CUNNIFF: I’m gonna have someone perform with me. I’m trying to get some other guests, we’ll see. We’re gonna do — I don’t know how many songs, but various songs from Luscious Jackson and maybe Kostars, which is a side project I had in the ’90s.
I think because of the time we’re in, touring [with Lucious Jackson] is almost impossible. We did it in 2014, we had some festivals and some shows but the logistics of it is just so hard right now. I mean, we love doing it, we love each other. It’s so much fun to go back and be in the band again after not doing it. It’s like, “oh my God, it’s still here,” you know? It’s magic in that way that you could come back and everybody’s still there and wants to see you play.
We talk all the time. I’m going to hang out with Kate while we’re [in LA]. We’re still looking, watching the music industry and how it’s shifting and how it’s working. We use TuneCore, which is a direct-to-band, artist-to-fan system to sell your music, which meant we didn’t need a label. We’re watching streaming grow. But you know, I think if you’re a mid-sized band, the monetary aspect of it is still really hard in terms of getting rewarded for your strengths.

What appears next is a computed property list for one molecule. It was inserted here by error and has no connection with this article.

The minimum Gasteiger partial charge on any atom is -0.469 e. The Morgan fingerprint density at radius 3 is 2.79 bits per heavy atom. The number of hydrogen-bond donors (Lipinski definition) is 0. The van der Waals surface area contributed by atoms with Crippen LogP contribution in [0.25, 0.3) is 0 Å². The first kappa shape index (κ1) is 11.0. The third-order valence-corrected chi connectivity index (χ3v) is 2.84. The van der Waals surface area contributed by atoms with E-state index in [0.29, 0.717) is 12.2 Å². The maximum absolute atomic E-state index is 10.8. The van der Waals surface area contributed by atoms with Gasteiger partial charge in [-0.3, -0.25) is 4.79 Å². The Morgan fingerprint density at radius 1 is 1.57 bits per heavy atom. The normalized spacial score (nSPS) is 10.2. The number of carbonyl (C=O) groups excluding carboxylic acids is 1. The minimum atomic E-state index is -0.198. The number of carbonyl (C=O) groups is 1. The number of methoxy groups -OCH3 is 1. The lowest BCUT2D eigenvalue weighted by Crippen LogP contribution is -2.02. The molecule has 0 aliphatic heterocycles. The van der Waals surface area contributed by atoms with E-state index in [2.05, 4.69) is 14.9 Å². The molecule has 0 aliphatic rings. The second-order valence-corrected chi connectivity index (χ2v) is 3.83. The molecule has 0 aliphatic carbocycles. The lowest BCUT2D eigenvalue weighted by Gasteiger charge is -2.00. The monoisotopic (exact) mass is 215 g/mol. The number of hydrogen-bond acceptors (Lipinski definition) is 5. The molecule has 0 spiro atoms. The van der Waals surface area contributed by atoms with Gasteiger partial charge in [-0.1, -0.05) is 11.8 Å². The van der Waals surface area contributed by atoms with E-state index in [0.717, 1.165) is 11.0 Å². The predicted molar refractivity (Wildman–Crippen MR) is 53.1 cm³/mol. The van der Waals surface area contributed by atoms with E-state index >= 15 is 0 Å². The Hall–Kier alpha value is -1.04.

If you don’t have millions and millions and billions of streams, the income part doesn’t really pay back the cost of making the music. But when Gabby and I met when we were like 14, we said we’re gonna be friends forever. We’re gonna be old ladies with purple hair and we’re still gonna be friends. So last time that we all got together I was like, “I could see this being something we do for a long time.” If everyone’s still healthy. How cool would that be to be touring? You see people like Patti Smith do it. I’m friends with Emmylou Harris who’s still touring. So as long you’re healthy you can continue doing this thing.
So at the moment I feel like everybody’s very busy. We have kids, we have jobs. I could see down the line that we could come back to it in a fuller way, but at the moment it’s logistically very hard. Gabby and I live in Brooklyn so we get together periodically and come up with music. We have some things written and recorded and probably need to regroup, maybe in the winter, and look at it again. So that’s where it’s at. It’s ongoing, it’s just taking a nap at the moment.
STEREOGUM: A nap, that’s a good way of putting it.
CUNNIFF: Taking a little nap. But it will always be there, we all get along great.
STEREOGUM: Do you still have a relationship with Mike D and Ad-Rock?